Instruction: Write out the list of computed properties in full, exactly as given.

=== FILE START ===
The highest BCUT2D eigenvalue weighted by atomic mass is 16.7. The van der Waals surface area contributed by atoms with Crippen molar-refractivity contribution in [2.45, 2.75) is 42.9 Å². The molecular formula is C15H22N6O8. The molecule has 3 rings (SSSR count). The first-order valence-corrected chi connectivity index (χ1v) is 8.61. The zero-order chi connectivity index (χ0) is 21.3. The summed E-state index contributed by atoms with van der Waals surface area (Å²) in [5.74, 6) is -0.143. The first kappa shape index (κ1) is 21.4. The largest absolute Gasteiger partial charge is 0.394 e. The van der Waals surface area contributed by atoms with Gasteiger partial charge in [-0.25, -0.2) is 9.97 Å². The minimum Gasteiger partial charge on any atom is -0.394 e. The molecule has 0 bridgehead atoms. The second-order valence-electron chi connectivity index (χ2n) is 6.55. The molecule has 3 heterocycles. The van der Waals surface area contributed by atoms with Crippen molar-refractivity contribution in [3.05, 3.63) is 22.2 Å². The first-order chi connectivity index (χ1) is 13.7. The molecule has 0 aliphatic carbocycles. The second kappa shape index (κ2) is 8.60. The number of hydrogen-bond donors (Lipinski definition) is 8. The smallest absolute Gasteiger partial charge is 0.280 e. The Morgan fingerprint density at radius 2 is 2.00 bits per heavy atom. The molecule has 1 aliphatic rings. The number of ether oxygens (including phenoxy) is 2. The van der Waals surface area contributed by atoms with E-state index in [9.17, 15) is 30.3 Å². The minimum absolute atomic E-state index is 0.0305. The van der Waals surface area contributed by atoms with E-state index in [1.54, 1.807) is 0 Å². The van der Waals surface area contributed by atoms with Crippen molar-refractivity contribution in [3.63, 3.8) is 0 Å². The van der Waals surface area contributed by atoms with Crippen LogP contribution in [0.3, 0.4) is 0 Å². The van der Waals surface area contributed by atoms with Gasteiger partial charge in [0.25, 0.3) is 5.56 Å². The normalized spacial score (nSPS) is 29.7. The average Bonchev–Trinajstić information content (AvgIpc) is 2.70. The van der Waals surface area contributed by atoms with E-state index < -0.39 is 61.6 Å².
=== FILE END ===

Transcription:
The highest BCUT2D eigenvalue weighted by atomic mass is 16.7. The van der Waals surface area contributed by atoms with Crippen molar-refractivity contribution in [2.45, 2.75) is 42.9 Å². The molecular formula is C15H22N6O8. The molecule has 3 rings (SSSR count). The first-order valence-corrected chi connectivity index (χ1v) is 8.61. The zero-order chi connectivity index (χ0) is 21.3. The summed E-state index contributed by atoms with van der Waals surface area (Å²) in [5.74, 6) is -0.143. The first kappa shape index (κ1) is 21.4. The largest absolute Gasteiger partial charge is 0.394 e. The van der Waals surface area contributed by atoms with Gasteiger partial charge in [-0.25, -0.2) is 9.97 Å². The minimum Gasteiger partial charge on any atom is -0.394 e. The molecule has 0 bridgehead atoms. The second-order valence-electron chi connectivity index (χ2n) is 6.55. The molecule has 3 heterocycles. The van der Waals surface area contributed by atoms with Crippen molar-refractivity contribution in [3.05, 3.63) is 22.2 Å². The first-order chi connectivity index (χ1) is 13.7. The molecule has 0 aliphatic carbocycles. The second kappa shape index (κ2) is 8.60. The number of hydrogen-bond donors (Lipinski definition) is 8. The smallest absolute Gasteiger partial charge is 0.280 e. The Morgan fingerprint density at radius 2 is 2.00 bits per heavy atom. The molecule has 1 aliphatic rings. The number of ether oxygens (including phenoxy) is 2. The van der Waals surface area contributed by atoms with E-state index in [9.17, 15) is 30.3 Å². The minimum absolute atomic E-state index is 0.0305. The van der Waals surface area contributed by atoms with E-state index in [1.54, 1.807) is 0 Å². The van der Waals surface area contributed by atoms with Crippen molar-refractivity contribution in [3.63, 3.8) is 0 Å². The van der Waals surface area contributed by atoms with Crippen LogP contribution in [0.3, 0.4) is 0 Å². The van der Waals surface area contributed by atoms with Gasteiger partial charge in [0.25, 0.3) is 5.56 Å². The normalized spacial score (nSPS) is 29.7. The average Bonchev–Trinajstić information content (AvgIpc) is 2.70. The van der Waals surface area contributed by atoms with E-state index < -0.39 is 61.6 Å².